15. FOOD VS. PETROLEUM PRICES
PEAK OIL MYTH: Increasing fuel prices make food prices go through the roof.
REALITY: Here's a graph which should help clear things up for you folks (click on the image for a clearer picture):
This graph shows corn prices (red), and an index of average refinery product prices, obtained from Statistics Canada (green). Currency values are adjusted for inflation, and given in Canadian dollars.
As you can clearly see, rising petroleum prices do not make corn more expensive.
From the report:
"Average corn and petroleum product prices moved in parallel until about 1974. However, petroleum prices jumped dramatically thereafter, while corn prices did not. The real price of corn has trended downwards since 1974. This is not true for petroleum prices. The results of statistical analyses show that the average corn price has declined at an average annual rate of about 11 cents/bu, since 1956, in 1994 currency. The average petroleum price index (adjusted to 1994 values of the consumer price index) has increased at an average annual rate of 1.45."
In the period from late 1998 to April 2004, the price of crude oil increased from about $10 to $55. That's an increase of 5.5x.
So did grain prices go up by 5.5x?
Let's take a look:
Wheat prices... Steady
Soybean prices... Steady
Sugar prices... Steady
Why don't you try and chart a commodity that is more closely related to oil prices. Throw a Sugar chart up on an Oil chart smart guy. Also corn and wheat is heavily subsidized so thier price is not a true reflection of the cost to produce them. Boohya.
You mean "petroleum prices to the consumer", right? This is an important distinction as it clearly costs more to deliver a barrell of petroleum when the tanker is escorted by a pair of F-16's to protect it's contents than it did before. Even if we aren't paying it at the pump, you can't say the true price isn't going up. You're picking a bunch of subsidized products whose true cost is never truly known. Please keep this in mind when trying to use logical arguments to win people over so that you aren't guilty of the same emotional arguments you accuse the other side of using.
Give the current record prices of both oil and grain worldwide, the sudden decidions of many of the worlds top grain exporters to stop exporting so as to lower local prices, and so on... what is your response? Still unrelated?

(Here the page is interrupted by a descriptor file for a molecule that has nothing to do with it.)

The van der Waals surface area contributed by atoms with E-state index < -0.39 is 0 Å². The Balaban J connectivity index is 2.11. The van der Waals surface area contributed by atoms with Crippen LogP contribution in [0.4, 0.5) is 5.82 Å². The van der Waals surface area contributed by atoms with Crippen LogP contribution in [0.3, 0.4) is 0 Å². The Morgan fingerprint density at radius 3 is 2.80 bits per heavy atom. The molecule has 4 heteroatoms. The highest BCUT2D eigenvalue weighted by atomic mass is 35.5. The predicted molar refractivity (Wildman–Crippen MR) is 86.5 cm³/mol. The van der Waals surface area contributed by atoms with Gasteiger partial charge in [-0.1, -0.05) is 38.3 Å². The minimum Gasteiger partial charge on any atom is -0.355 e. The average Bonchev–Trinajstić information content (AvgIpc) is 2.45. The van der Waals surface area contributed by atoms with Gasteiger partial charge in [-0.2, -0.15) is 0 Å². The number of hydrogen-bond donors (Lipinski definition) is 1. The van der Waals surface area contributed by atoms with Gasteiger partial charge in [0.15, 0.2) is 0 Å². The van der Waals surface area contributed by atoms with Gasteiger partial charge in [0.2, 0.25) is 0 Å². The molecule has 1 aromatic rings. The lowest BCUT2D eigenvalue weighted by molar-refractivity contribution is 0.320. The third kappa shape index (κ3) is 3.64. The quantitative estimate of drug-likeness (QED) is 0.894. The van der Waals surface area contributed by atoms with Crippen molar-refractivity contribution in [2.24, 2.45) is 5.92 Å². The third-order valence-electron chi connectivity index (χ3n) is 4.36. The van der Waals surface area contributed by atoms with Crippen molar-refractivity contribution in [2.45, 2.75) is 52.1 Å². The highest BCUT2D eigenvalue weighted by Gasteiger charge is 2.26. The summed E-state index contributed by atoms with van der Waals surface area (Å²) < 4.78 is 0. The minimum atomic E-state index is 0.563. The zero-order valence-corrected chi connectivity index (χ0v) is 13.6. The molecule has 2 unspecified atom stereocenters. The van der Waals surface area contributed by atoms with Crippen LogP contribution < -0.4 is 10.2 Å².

i suppose the USDA could just be spinning this in some sort of USDA dreamed up conspiracy theory.
Or it could be because the world has become much more dependant on cheap american food as their fuel costs rise and ours are (were) kept artificially low.
Combine that with increased food production thanks to petrolium based fertilizers, pesticides, and equipment and suddenly we can help support a MUCH larger world population by meeting it's food need easier and cheaper than ever before.
Now, take away the petrolium we use to do it, or just make it start nearing what the rest of hte world is paying for it, add in some incresed demand for our "cheap" food since the rest of the world is feeling increased petrolium prices, and you have a food system who'se prices are increasing with the prices of the fuel system.
This guy is an idiot. Anybody notice his grafts run up to 2005?
In 2005 oil was nowhere near $118 a barrel.
"The UN's special rapporteur on the right to food, Jean Ziegler, earlier blamed the [food] crisis on biofuels, speculation on commodities markets, and EU export subsidies."
"A freakish cocktail of factors, including poor global crop yields, increased demand from the likes of China and India, and a weak U.S. dollar have made food prices soar. Yet many farmers and commodities buyers suggested yesterday that another factor has exacerbated these price increases, and incited unpredictable gyrations in the futures market: the growing clout of financial speculators, like large index funds and hedge funds."
If oil prices are the primary factor, why are farmers griping about speculators instead of oil prices? I think we can trust farmers to know what's driving the price up, considering that they actually burn the diesel and produce the food.
Oil prices are a minor factor, as the post demonstrates. The dot commodity bubble is far more important.
If you look at how food crops compared with oil in the last commodity bull market in the 70s, you see a correlation, but not nearly the strong one between say nat gas and oil or gold and oil. Maybe the subsidies and other government meddling mess with the free market inflation factors and such. Oil, nat gas, gold, and silver seem to be hinged at the hips in commodity bulls with everything else dancing more freely behind them.
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